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Debating the Form of Iraq's New Government

MELISSA BLOCK, host:

With Monday's deadline looming for Iraqis to come up with a draft constitution, several major issues remain unresolved. One of the most contentious is this: Should Iraq be a unified country with a strong central government, or a confederation of three largely autonomous regions, one for Kurds in the north, another for Sunni Arabs in the center of the country and a third for Shiites in the south? This is the federalist approach. Fueling the debate, the head of a powerful Iraqi Shiite group today demanded a large, autonomous Shiite zone that would encompass half the country's population.

We're going to hear two views now on the future shape of the Iraqi state. Leslie Gelb joins us. He's president emeritus of the Council on Foreign Relations, and he favors a decentralized federalist approach.

Welcome, Mr. Gelb.

Mr. LESLIE GELB (President Emeritus, Council on Foreign Relations): Hi.

BLOCK: And also, Judith Yaphe, senior research fellow at National Defense University, an advocate for a strong central Iraqi government.

Thanks for being with us.

Ms. JUDITH YAPHE (Senior Research Fellow, National Defense University): You're welcome. Thank you for inviting me.

BLOCK: Les Gelb, I want to start with you. You think that what would amount essentially to some kind of partition of Iraq into three autonomous is a good idea. Why so?

Mr. GELB: Well, there are two points that I would make. One, I think, the paradox is that the only way I can think of to keep the country together, keep it one country, is to make it as decentralized as possible. That's the only thing the three major groups, I believe, in the end, will tolerate.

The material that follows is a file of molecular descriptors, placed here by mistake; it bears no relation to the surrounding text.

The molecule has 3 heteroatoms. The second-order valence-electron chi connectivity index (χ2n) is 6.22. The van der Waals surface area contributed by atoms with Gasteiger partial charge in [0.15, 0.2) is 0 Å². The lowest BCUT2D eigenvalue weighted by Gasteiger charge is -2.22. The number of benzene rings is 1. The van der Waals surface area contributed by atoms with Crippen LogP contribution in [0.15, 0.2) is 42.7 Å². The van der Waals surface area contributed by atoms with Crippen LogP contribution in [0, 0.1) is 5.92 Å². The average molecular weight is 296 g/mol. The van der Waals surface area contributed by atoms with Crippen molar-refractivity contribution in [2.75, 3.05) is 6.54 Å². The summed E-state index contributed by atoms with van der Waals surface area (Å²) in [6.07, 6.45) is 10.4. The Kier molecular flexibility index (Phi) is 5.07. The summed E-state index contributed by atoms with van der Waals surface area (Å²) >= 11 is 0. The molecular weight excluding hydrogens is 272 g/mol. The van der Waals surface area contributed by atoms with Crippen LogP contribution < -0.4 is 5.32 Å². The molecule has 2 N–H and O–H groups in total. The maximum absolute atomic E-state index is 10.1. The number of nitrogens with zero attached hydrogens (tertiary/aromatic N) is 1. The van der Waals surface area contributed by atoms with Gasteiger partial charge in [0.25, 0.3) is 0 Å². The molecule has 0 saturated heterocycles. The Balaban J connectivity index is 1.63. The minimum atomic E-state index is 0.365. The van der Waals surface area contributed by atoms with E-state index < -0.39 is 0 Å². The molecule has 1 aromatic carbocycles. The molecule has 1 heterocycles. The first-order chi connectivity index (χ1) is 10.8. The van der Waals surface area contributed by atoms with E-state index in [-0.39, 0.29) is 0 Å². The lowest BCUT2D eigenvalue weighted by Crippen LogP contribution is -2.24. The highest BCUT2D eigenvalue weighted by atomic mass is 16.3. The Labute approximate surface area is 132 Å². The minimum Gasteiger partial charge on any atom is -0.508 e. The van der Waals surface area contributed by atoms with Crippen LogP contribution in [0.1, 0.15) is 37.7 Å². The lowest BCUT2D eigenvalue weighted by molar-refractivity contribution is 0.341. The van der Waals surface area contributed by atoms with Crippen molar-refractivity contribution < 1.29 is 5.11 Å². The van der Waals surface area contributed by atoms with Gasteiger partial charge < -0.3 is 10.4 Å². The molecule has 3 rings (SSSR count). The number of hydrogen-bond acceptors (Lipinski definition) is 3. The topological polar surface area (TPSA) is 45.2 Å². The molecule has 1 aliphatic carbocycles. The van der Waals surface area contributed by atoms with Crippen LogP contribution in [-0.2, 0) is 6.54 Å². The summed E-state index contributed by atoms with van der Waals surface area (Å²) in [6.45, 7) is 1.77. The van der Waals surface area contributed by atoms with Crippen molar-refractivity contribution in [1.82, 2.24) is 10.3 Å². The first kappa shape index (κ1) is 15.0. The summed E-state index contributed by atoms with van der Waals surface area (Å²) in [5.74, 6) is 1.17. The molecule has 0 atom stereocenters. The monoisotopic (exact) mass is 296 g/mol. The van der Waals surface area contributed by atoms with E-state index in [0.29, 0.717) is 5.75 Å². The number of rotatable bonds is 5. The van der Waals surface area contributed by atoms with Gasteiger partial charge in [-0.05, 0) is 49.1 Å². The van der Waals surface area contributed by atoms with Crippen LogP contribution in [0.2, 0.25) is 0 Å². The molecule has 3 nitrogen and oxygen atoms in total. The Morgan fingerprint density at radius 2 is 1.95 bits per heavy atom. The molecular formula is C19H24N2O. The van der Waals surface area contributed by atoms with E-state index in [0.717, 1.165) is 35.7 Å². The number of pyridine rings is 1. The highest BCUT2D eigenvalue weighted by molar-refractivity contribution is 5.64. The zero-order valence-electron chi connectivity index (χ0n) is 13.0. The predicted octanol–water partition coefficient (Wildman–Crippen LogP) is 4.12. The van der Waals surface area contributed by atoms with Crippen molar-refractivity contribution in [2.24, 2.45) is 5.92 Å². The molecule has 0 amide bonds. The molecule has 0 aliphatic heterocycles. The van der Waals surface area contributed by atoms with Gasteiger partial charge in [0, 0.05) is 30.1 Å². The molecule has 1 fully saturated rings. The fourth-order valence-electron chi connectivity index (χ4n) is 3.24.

The second reason is a federal plan with decentralized power is the only way I can think of now to work out a peace deal among the three major parties, because in the end, no one of them is going to let the others dominate it. But if you let each group legislate essentially for itself, I think they'd buy into a united Iraq and to that constitution.

BLOCK: Judith Yaphe, with all of these competing interests in Iraq, why do you think a strong centralized government can bring them together?

Ms. YAPHE: There are some things that Les and I agree on and I think that's the end point, which is not a partitioned Iraq. But I disagree with what comes before that, because I don't think this will make Iraq more secure nor will Iraqis feel more secure and happy.

Now I will argue on two points that Les made. First of all, do the--the Sunnis don't want partition. I'm not sure that the majority of Shia do, either. They identify federalism and this kind of decentralization with virtual partition and that's not something that I've heard Iraqis want. Arab Sunni, Arab Shia--they don't identify themselves in those strong sectarian terms except for the extremists in the south around Basra, who--the one cleric who did is head of the Supreme Council for the Islamic Revolution in Iraq, which leads me to my second point. Would this make Iraq safer? No. If you have decentralized government in these provinces, it's going to make them more open to foreign manipulation.

BLOCK: Les Gelb, Judith Yaphe there mentioned foreign manipulation. Isn't there an argument there, that if the state is divided into three zones, strength in unity is gone and the neighbors--Turkey, Syria, Iran--could all be nibbling at an Iraq that's divided into parts?

Mr. GELB: Sure. Judith made all good points, and I start from the point that the situation in Iraq is very dire and it's getting worse and we have to do the best we can, which isn't going to be very good. I think if we tried to stuff all these three groups into an Iraq with a strong central government, they wouldn't buy it and Iraq would end up splitting apart in a civil war. I don't want that. That's why I say I think the paradox is the only way to keep them together is to decentralize as much as possible.